Section 14 - Discrimination & Personal Harassment
14. Discrimination & Personal Harassment
14.1 Personal Harassment
Harassment is subjection to any conduct or comment, which is known or ought to be reasonable to be known to be unwelcome or offensive, which creates an intimidating working environment or which denies individual dignity or respect. Harassment is prohibited on the grounds of sex, race, sexual orientation, racial or linguistic origin, creed, marital status, pregnancy, family status, age, disability or citizenship as well as other prohibited grounds defined by law. When such behaviour occurs, the offended party will make known to the harasser directly or indirectly that it is unwelcome behaviour. Should the behaviour continue, it will be reported to the Engager. The Engager has a duty to take immediate steps to investigate the complaint in as discreet and confidential a manner as possible and to take appropriate action, up to and including dismissal, against any person violating this clause. A complaint will in no way prejudice the complainant’s engagement.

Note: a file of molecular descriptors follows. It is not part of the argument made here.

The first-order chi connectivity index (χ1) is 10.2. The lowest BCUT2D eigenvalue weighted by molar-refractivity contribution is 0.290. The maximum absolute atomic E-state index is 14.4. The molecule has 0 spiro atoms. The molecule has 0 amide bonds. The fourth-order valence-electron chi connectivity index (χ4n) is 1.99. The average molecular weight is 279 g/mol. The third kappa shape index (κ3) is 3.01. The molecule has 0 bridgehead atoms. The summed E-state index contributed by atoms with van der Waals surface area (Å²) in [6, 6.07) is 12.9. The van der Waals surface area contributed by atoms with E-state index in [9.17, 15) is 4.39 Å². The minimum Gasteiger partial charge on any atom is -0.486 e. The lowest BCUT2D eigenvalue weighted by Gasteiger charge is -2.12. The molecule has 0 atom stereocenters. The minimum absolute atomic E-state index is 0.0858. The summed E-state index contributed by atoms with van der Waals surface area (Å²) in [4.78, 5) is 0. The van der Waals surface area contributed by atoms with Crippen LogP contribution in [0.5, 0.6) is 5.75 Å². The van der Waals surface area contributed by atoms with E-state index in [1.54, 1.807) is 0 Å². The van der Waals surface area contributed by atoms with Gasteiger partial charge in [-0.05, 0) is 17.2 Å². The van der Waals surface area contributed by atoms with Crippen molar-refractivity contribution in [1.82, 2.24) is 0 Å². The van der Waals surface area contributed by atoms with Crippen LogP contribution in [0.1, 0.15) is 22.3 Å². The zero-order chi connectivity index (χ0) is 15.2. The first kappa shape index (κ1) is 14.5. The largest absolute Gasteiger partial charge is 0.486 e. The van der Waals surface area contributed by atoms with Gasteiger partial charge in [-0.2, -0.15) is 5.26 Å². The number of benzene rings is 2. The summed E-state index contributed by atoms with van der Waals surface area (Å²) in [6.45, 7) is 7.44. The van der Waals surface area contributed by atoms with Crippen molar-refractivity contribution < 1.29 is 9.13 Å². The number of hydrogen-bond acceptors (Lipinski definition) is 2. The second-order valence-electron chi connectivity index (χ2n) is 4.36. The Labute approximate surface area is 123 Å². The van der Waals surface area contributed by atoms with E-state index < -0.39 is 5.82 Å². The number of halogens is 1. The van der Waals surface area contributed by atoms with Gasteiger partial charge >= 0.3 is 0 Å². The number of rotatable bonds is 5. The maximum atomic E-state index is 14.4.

Note: In cases when any party is a CADA-ON member, that member may follow Section 15.
1. Sexual harassment is defined as an incident involving unwelcome sexual advances, request for sexual favours, or other verbal or physical conduct of a sexual nature:
- When such conduct might reasonably be expected to cause offence or humiliation to another person or group of persons; or
- When the submission to such conduct is made implicitly or explicitly a condition of work; or
- When submission to such conduct is accompanied by a reward, or the express implied promise of a reward for compliance; or
- When such conduct has the effect of interfering with a person’s work or performance by creating a hostile or offensive environment.
2. Types of behaviour that constitute sexual harassment include, but are not limited to:
- Unwelcome remarks, jokes, innuendos, or taunts about a person’s body, clothing or sex, told or carried out after the individual has been advised that their actions are offensive or embarrassing;
- Insulting gestures of a sexual nature, or other behaviour which causes discomfort, awkwardness or embarrassment; or
- Displaying pornographic pictures or other sexually offensive materials in the specific environment in which the complainant is required to work; or
- Degrading remarks directed at members of one sex or sexual orientation; or
- Unnecessary and or persistent unwelcome physical contact; or
- Demands for sexual favours; or
- Unwelcome and inappropriate enquiries about a person’s sex life.